It was the tow bar.
My heart rate soars, my palms are sticky, cheeks burning and I feel sick to the stomach. I have just dented the car behind’s number plate with my tow-bar…the owner is pretty nonplussed but I know that this error is going to stay with me for some time.
My body reacts with the same ferocity, whether the mistake is big or small. The email you wish you could retrieve, not passing a test, saying the wrong thing at the wrong moment, forgetting a birthday…they all elicit the same physiological response.
That mistake can stay with me for days, haunt my sleep, seep into all my thoughts and tarnish even the happiest moments. If you recognise these feelings than you will also know the self-critical, mocking, internal dialogue that results, encourages us to brush the mistake under the carpet and never see or speak of it again.
In truth, my response to making a mistake is tightly entwined with my fear of failing but is failing such a bad thing? In fact, can making mistakes be the key to us evolving, emotionally and physically?
If we work or socialize in environments that penalise or degrade us for making mistakes then we are never given the opportunity to learn and move forward, as a society, industry, culturally or at a personal level.
Matthew Sayed has written a brilliant book called ‘Black Box thinking’ where he extolls the merit of industries such as aviation, that actively encourage reflection, retrospective analysis of the black box and cultivate a safe and secure environment where individuals can talk about their mistakes.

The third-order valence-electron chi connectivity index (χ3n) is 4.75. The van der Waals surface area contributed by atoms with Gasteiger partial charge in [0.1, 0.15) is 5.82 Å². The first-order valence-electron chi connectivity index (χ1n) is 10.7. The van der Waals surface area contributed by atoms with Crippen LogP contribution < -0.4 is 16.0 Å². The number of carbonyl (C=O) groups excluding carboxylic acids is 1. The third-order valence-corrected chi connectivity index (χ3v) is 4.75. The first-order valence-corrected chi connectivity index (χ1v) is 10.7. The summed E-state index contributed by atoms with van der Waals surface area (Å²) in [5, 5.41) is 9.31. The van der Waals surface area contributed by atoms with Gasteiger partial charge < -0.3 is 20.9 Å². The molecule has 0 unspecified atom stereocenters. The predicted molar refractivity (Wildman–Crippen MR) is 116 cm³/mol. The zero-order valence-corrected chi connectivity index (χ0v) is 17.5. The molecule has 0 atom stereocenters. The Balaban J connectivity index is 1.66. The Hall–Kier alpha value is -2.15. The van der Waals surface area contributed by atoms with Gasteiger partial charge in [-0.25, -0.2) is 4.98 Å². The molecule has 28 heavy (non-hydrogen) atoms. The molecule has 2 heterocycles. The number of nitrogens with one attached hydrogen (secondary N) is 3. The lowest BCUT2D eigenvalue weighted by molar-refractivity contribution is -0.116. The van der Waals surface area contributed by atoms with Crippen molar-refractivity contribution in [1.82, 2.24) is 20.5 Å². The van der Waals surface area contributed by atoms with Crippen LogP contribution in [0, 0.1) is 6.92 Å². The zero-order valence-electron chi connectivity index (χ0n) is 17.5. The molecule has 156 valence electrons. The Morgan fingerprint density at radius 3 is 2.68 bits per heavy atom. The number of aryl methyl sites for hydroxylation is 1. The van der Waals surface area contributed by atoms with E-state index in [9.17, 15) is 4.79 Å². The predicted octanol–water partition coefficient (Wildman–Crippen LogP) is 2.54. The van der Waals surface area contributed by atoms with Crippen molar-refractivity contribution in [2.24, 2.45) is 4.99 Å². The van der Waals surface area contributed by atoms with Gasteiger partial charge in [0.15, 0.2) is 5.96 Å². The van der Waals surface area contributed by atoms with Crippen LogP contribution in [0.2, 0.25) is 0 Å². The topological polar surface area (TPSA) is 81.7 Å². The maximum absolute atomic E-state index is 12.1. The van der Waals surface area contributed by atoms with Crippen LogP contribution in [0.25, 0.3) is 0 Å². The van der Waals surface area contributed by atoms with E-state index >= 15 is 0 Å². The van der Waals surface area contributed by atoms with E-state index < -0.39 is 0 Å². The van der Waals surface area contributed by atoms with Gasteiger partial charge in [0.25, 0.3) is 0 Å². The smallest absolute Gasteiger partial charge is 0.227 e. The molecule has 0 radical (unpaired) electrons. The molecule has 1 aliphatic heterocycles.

According to Sayed, “Nobody wants to fail. But in highly complex organizations, success can happen only when we confront our mistakes, learn from our own version of a black box, and create a climate where it’s safe to fail.”
I would argue that ‘highly complex organizations’ could also easily refer to our family and social relationships. Boy oh boy can they be complex.
As part of my study, I have had to undergo a lot of reflective practice. This is the brutal task of looking at one’s own actions and interactions in the very stark light of day. When I first started this process, I found it painful. Having to study your own values, beliefs, attitudes and behaviours close up can leave you feeling hugely exposed. However, it has also helped me develop a deeper level of self-awareness and I hope, emotional intelligence.
Sophie of @wifemotherlife and I were chatting about making mistakes over Instagram. Sophie had a beautiful turn of phrase when recounting a conversation with her daughter’s teacher, “I remember saying to my daughter’s teacher, when she was little, that because of her anxiety over getting things perfect, we needed to focus more on helping her learn how to fail gracefully. That it be a learning experience and not something to be feared.”
What a wonderful way to think about our own mistakes. That we might perhaps allow ourselves to fail without retribution, instead, recognizing it as an opportunity to learn.
How does this all relate to the number plate saga? Well, the first step is to take control of my anxiety by recognising it for what it is, a learnt response and then acknowledge that it is out of proportion.
The second step, remembering the tow bar.
May we all go into 2018 failing with grace.